Most of us have done it. I know I have. “I’m so fat,” you might say. Or your friend might complain to you that “my ass looks good in these jeans.” Then we reassure each other that “no, you’re not fat” and “really, you look great.” Fat talk. The recurring dialogue between women talking about how overweight and bad about our bodies we feel.
I read a study published in the Psychology of Women Quarterly recently about the hows and whys of womens’ fat talk. They interviewed college women about how they feel about their bodies and their feelings and thoughts about fat talk. The findings and conclusions the study came to were really interesting:
Do overweight women fat talk more than thinner women?
No. The study found no connection between womens’ body size and how often they complained. In fact, thinner women complain more. The study theorized that heavy women are less likely to complain because they don’t want to draw attention to their weight.
Who is fat talking the most?
The women who are the most unhappy with their bodies.
What reason did the women interviewed give for their fat talking?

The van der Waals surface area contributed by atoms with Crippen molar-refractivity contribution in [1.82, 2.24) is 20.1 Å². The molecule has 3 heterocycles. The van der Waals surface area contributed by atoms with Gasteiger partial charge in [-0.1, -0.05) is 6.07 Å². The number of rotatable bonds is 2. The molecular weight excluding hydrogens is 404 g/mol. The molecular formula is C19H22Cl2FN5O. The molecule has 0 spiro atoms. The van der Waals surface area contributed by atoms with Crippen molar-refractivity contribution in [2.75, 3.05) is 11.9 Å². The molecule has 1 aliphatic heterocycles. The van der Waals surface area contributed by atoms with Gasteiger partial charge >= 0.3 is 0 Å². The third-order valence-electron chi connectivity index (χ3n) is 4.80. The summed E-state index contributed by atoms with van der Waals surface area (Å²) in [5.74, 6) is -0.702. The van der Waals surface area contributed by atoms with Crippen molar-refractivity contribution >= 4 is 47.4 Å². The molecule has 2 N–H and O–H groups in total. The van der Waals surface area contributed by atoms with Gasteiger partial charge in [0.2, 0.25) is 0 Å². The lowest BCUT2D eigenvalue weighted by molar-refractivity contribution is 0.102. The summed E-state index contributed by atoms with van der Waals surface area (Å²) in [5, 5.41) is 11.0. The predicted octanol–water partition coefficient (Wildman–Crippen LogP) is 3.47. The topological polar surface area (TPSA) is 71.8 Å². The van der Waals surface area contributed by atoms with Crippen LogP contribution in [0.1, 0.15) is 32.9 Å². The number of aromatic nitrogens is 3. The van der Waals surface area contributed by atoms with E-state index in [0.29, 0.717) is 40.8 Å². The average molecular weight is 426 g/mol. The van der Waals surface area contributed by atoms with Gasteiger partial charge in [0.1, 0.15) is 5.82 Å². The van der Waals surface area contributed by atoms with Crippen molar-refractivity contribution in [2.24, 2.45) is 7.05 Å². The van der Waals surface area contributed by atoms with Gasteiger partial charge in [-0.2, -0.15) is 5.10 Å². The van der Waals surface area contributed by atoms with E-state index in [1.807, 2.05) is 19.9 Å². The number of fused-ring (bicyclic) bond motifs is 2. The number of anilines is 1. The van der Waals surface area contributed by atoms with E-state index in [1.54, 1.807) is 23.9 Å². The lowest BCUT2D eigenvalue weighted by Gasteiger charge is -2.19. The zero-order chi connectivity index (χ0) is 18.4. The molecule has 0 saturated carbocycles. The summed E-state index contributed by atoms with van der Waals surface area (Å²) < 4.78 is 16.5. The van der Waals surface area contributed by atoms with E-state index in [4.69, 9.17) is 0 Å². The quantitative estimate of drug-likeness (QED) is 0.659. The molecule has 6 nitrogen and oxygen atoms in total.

The women studied said that fat talking relieved stress related to their bad body image. They also do it to be part of a group. Everyone’s talking about it, so they feel obligated to chime in. The study also suggested that women might be feeling bad about a variety of things and zone in on fat talk as a focal point for venting their overall bad feelings. Women might also fat talk before or after eating to provide an “excuse” or “apology” for their guilt about eating.
What did the women say they hoped to gain from their fat talk?
The majority of women wanted to be reassured that they weren’t fat and have their friend(s) compliment them (tell them how good they looked). A much smaller number hoped for emotional support such as advice on how to get thinner/feel better, or an offer to work together (like dieting or working out together). About 25% of the time, women do start working out or dieting together, but it hasn’t been studied whether they keep it up.
Why does fat talk make us feel worse about our bodies?
The study suggested that maybe it’s because the more unhappy we are with our bodies, the more we talk about it. Another possibility is that talking about it makes us feel worse because we are dwelling on it. Even if you don’t bring up the topic, having someone else raise can remind you of your insecurities and make you dwell on the subject, thinking “If she’s fat, then what am I?” Continue reading